The participation of children in all domains and actions that affect them is one of the pillars of the DCI Movement. Defence for Children International believes that children are advocates for their rights. They are not only rights-holders in need of protection but also active members of society, capable of voicing their own rights. Our work on child participation is underpinned by the rights enshrined in the United Nations Convention of the Rights of the Child (UNCRC) – respect for the views of the child and the right of every child to express his or her views, also in judicial and administrative proceedings. We also advocate for States to ratify the Third Optional Protocol to the UNCRC, which allows individual children to submit complaints regarding specific violations of their rights under the Convention and its Protocols. The Sustainable Development Goals also call for responsive, inclusive, participatory and representative decision-making at all levels (target 16.7).
In practice, child participation means involving children meaningfully in all matters that affect their rights and well-being. This applies not only in DCI activities, but in all matters that are undertaken by local, national and international authorities and institutions. For their participation to be meaningful, children need support, particularly in the form of access to education, as well as special training and briefings.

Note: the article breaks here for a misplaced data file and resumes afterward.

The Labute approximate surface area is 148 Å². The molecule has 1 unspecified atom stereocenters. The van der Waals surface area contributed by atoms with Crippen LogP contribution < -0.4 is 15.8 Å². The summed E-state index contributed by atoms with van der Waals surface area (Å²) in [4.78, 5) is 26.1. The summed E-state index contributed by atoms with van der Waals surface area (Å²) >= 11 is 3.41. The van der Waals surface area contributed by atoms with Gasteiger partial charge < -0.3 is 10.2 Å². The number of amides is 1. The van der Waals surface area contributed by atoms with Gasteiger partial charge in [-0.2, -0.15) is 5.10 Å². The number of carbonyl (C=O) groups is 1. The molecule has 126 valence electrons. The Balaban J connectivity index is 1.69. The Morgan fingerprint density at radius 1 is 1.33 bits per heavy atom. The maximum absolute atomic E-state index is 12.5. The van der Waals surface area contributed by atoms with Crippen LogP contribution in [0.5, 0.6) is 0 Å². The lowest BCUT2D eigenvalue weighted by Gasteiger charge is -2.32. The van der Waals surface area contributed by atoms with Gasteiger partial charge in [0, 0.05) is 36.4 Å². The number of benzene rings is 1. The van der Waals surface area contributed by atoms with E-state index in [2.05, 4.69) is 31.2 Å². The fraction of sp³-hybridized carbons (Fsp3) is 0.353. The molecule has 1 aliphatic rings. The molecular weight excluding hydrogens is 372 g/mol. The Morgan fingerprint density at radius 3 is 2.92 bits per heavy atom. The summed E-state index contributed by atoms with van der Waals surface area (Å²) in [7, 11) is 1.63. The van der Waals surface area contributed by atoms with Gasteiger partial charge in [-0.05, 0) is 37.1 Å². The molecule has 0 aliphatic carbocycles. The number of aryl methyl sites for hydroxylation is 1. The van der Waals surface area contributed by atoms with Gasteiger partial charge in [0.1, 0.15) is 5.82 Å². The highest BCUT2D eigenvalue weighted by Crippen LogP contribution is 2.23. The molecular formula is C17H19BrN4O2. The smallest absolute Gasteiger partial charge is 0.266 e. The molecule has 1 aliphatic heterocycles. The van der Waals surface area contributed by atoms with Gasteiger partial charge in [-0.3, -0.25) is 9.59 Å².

DCI National Sections try to ensure child participation takes place in all of its activities. For example: training sessions, tool-kits, children’s clubs, or the drafting/publication of child-friendly versions of documents, including child-led submissions for the UNCRC Committee. Efforts are also devoted to briefing and guiding governments and other authorities on the means to ensure child participation. DCI has further established a Working Group on Child Participation to help ensure and guide this important aspect, including all related activities of the UN Global Study on Children Deprived of Liberty.
17 DCI Sections around the world involve children in the planning and implementation of their projects, and support children’s parliaments and youth ambassadors’ projects. In Yemen, our Section co-runs the “Democracy School” project which aims to expose violations of children’s rights, provides legal and social aid to children in distress, and raises government and public awareness of children’s rights. This project supports the Children’s Parliament, which allows child participants to directly impact policies affecting them. This project gave Yemeni children a platform to push for high-level commitment aimed at improving conditions in key areas like education and health.
In 2018, as part of the Girls Advocacy Alliance (GAA) activities, the International Secretariat of DCI (DCI-IS), together with country partners in Sierra Leone held a consultation with children on June 16 — the International Day of the African Child — to collect their experiences and opinions on what it means to be a child human rights defender (CHRD).